By Gaurangi Dang


If we cannot handle the economics of theatre then what remains of it is a hobby, albeit a very expensive one. So maybe we don’t need theatre anymore and maybe somewhere we are all responsible for its slow death. The approaching death of theatre as we know it was the elephant in the room that nobody was willing to address. Mohit Takalkar sat down with Alok Rajwade at The Drama School, Mumbai on the 19th of August and addressed it.

Mohit Takalkar has an ability that very few people seem to have- he can move people, to an extent that may even infuriate them. It’s hard to tell when and where it began, but one can see its trace through his work. There is a little bit of him in each of them, his moods, his life, his loneliness, his growth and somewhere his genius in being able to channel it all through fragments and texts. If you were to ask Mohit, he’d probably describe himself as a medium between the writer, the text and the actor, not denying his presence but somewhere not acknowledging it enough. If you spend enough time with him, then you could probably see how his art consumes him.

Mohit Takalkar, is the founder of Aasakta Kalamanch, a theatre organization based out of Pune known for it’s contemporary experimental work. Mohit had finished studying to be a culinary chef when he got sucked into the world of theatre. His initial four projects were collaborations with the writer Sachin Kundalkar. They shared the same love for paintings, films, food and aesthetics so it made sense that they were drawn to one another. He also did Elkunchwar’s Pratibhimb, Karnad’s Yayati and many others.

Takalkar could have probably been your average director, had Aasakta not gone through a separation phase in 2005, and he not begun collaborating with the writer Satee on the play that eventually went on to be known as TU. Tu was a devised piece based on 52 poems by Rumi and it was enchanting both to create and watch. The devising process went on for about seven to eight months where actors came in to collaborate, then got restless and left only to return again, because something about the piece kept drawing them back to it. Everybody poured all their energy/concerns/frustrations into the play and because it was poetry, it allowed them to channel it and translate it into a piece that was able to communicate more than just words to its audience. Tu opened up Aasakta to the world and with it they travelled to places that they, a small little troupe from Pune hadn’t even dreamt of. “At that time everyone was raw, young and green. It happened with passion.” It somewhere defined them as the group that we know them as today.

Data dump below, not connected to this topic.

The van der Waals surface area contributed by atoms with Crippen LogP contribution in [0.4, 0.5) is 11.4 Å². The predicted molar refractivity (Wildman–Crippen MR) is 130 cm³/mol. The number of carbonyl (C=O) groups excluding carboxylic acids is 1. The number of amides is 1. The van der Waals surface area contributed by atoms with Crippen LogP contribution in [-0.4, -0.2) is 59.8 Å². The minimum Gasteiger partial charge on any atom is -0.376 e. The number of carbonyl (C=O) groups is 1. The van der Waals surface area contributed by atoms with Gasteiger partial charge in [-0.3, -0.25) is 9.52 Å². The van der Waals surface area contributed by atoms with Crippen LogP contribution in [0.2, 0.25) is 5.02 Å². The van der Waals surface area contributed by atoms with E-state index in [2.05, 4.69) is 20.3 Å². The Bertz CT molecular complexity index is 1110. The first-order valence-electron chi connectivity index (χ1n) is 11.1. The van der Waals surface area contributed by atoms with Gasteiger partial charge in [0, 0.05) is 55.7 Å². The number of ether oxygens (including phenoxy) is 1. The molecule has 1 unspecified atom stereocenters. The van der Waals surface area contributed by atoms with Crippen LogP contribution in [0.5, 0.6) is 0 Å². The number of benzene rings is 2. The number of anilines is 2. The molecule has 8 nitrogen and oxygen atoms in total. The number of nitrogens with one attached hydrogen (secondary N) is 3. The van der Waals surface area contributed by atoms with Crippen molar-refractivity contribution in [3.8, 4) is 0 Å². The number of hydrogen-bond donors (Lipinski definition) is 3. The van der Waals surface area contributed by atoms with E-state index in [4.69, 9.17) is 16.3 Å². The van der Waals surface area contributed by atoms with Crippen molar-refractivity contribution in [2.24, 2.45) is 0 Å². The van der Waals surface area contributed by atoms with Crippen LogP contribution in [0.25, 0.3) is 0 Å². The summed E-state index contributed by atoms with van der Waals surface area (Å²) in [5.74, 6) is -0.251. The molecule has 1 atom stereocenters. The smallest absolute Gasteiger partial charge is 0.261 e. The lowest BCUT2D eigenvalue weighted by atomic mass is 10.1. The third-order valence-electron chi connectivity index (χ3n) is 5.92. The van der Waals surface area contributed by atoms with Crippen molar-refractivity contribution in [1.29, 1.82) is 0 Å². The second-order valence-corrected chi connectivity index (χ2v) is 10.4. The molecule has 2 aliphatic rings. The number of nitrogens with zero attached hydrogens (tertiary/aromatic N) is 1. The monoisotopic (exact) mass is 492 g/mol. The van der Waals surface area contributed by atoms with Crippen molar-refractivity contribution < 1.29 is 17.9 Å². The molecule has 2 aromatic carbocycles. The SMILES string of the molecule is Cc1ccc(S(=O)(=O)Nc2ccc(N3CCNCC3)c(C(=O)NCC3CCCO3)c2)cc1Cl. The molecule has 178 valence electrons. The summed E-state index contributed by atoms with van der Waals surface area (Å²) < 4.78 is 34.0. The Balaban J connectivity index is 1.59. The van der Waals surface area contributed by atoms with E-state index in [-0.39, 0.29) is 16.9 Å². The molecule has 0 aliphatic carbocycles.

I first heard of Aasakta when I came to The Drama School Mumbai. They were introduced to us as a myth, a group of collaborators that breathed, ate and lived theatre.  We heard stories of how for ten years, they slept in the same spaces and all worked and ate together only caring about the stories that they wanted to tell. They were the benchmark. Since then Aasakta has changed a lot, some of Takalkar’s best friends and collaborators have moved away from Pune and gotten involved with other troupes and projects. It was a necessary change, because each of them needed to grow in their own way. However since breaking away from his team, he has collaborated with a new set of actors in each play. You can sense his apprehension when it comes to trusting actors. He says, “I don’t blame them. I understand that actors want to be everything in one lifetime. ” Even though he claims to understand it, their choices seem to exasperate him.

I’m not going to list down all of Takalkar’s accomplishments and plays because that would take forever. I’m also not going to talk about how he kept on insisting that theatre is dying, or that he is disappointed in the Marathi audiences or how he believes that theatre games are in reality often a waste of rehearsal time.  You have to watch the talk for that.

I don’t wish to leave you with the impression that Takalkar is some kind of a tormented genius prodigy. He is, from what I hear, capable of being quite autocratic in his rehearsal rooms, but from hearing him talk about himself you’d think that he was a saint. He’s a bundle of balanced contradictions, an actor’s dream capable of pushing them beyond their wildest imaginations. I remember Geetanjali Kulkarni telling me of how he created the first Gajab Kahani with her. He started with a blank canvas, and filled it up stroke-by-stroke, some large and others finer, all blended together till eventually it was impossible to tell one from another. He is however still human, and I’m sure he has done his fair share of crappy work- he seems to understand his own limitations better than anyone else. It is his awareness of this along with his choices in life that set him apart from most. It’s the same choices that dictate the kind of work he creates.

Takalkar’s new project is a restaurant in Pune, where he insists on creating drama and catering to an audience’s needs every night.  He is also working on a solo piece away from the elaborate sets, 360-degree setups and large teams that had become a staple in his last few works. He is in his own words “going back to basics”.

When the recent batch of NSD was graduating, Anuradha Kapur sat them down to prepare them for life after school and the hardships that came with it. She told them to not be disheartened by it all and then gave them the names of three contemporary directors that she wanted them to go out and work with. The first was Neel Chaudhari of The Tadpole Repertoire, the second Abhishek Majumdar of The Indian Ensemble, and the third Mohit Takalkar of Aasakta Kalamanch.